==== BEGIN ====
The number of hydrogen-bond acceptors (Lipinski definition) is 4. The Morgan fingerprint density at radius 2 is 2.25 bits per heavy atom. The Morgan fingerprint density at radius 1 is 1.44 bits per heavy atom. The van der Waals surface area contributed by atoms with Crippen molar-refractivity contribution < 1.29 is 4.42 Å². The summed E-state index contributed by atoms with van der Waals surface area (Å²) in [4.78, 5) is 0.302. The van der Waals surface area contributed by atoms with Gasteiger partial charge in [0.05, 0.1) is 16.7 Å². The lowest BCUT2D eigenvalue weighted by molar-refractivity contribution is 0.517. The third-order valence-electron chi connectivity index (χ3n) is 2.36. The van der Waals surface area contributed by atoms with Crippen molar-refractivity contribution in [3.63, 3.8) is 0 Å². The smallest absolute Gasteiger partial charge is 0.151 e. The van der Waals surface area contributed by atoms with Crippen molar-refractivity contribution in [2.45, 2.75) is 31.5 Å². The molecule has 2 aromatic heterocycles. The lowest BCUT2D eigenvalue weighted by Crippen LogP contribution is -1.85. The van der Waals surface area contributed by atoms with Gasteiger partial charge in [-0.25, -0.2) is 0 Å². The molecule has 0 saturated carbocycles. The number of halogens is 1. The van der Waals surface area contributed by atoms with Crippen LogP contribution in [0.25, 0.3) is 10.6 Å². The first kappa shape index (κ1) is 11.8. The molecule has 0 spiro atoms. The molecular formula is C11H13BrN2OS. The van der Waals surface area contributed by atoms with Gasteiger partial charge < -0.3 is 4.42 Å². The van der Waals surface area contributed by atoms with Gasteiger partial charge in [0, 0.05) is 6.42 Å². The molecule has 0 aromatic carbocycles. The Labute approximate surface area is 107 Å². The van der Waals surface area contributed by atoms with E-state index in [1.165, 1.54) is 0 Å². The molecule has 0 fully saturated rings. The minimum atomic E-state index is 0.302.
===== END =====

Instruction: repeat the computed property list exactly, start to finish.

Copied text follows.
The number of hydrogen-bond acceptors (Lipinski definition) is 4. The Morgan fingerprint density at radius 2 is 2.25 bits per heavy atom. The Morgan fingerprint density at radius 1 is 1.44 bits per heavy atom. The van der Waals surface area contributed by atoms with Crippen molar-refractivity contribution < 1.29 is 4.42 Å². The summed E-state index contributed by atoms with van der Waals surface area (Å²) in [4.78, 5) is 0.302. The van der Waals surface area contributed by atoms with Gasteiger partial charge in [0.05, 0.1) is 16.7 Å². The lowest BCUT2D eigenvalue weighted by molar-refractivity contribution is 0.517. The third-order valence-electron chi connectivity index (χ3n) is 2.36. The van der Waals surface area contributed by atoms with Crippen molar-refractivity contribution in [3.63, 3.8) is 0 Å². The smallest absolute Gasteiger partial charge is 0.151 e. The van der Waals surface area contributed by atoms with Crippen molar-refractivity contribution in [2.45, 2.75) is 31.5 Å². The molecule has 2 aromatic heterocycles. The lowest BCUT2D eigenvalue weighted by Crippen LogP contribution is -1.85. The van der Waals surface area contributed by atoms with Gasteiger partial charge in [-0.25, -0.2) is 0 Å². The molecule has 0 saturated carbocycles. The number of halogens is 1. The van der Waals surface area contributed by atoms with Crippen LogP contribution in [0.25, 0.3) is 10.6 Å². The first kappa shape index (κ1) is 11.8. The molecule has 0 spiro atoms. The molecular formula is C11H13BrN2OS. The van der Waals surface area contributed by atoms with Gasteiger partial charge < -0.3 is 4.42 Å². The van der Waals surface area contributed by atoms with Gasteiger partial charge in [0, 0.05) is 6.42 Å². The molecule has 0 aromatic carbocycles. The Labute approximate surface area is 107 Å². The van der Waals surface area contributed by atoms with E-state index in [1.165, 1.54) is 0 Å². The molecule has 0 fully saturated rings. The minimum atomic E-state index is 0.302.